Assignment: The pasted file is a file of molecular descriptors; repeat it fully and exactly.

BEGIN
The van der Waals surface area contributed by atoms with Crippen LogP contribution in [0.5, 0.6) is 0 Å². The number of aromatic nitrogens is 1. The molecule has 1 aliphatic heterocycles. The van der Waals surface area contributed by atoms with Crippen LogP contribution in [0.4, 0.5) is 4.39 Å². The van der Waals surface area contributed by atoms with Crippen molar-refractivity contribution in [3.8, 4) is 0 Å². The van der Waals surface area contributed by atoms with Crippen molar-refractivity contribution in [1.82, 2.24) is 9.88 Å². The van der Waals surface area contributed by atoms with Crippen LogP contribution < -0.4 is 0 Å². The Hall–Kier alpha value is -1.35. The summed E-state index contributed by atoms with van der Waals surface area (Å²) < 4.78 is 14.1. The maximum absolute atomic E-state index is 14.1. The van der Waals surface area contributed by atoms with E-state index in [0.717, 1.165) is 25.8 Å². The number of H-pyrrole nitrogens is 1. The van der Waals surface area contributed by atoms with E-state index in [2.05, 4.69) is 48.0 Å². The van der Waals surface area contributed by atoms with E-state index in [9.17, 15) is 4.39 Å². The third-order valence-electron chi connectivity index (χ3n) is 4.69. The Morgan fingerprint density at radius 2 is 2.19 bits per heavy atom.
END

The van der Waals surface area contributed by atoms with Crippen LogP contribution in [0.5, 0.6) is 0 Å². The number of aromatic nitrogens is 1. The molecule has 1 aliphatic heterocycles. The van der Waals surface area contributed by atoms with Crippen LogP contribution in [0.4, 0.5) is 4.39 Å². The van der Waals surface area contributed by atoms with Crippen molar-refractivity contribution in [3.8, 4) is 0 Å². The van der Waals surface area contributed by atoms with Crippen molar-refractivity contribution in [1.82, 2.24) is 9.88 Å². The van der Waals surface area contributed by atoms with Crippen LogP contribution < -0.4 is 0 Å². The Hall–Kier alpha value is -1.35. The summed E-state index contributed by atoms with van der Waals surface area (Å²) < 4.78 is 14.1. The maximum absolute atomic E-state index is 14.1. The van der Waals surface area contributed by atoms with E-state index in [0.717, 1.165) is 25.8 Å². The number of H-pyrrole nitrogens is 1. The van der Waals surface area contributed by atoms with E-state index in [2.05, 4.69) is 48.0 Å². The van der Waals surface area contributed by atoms with E-state index in [9.17, 15) is 4.39 Å². The third-order valence-electron chi connectivity index (χ3n) is 4.69. The Morgan fingerprint density at radius 2 is 2.19 bits per heavy atom.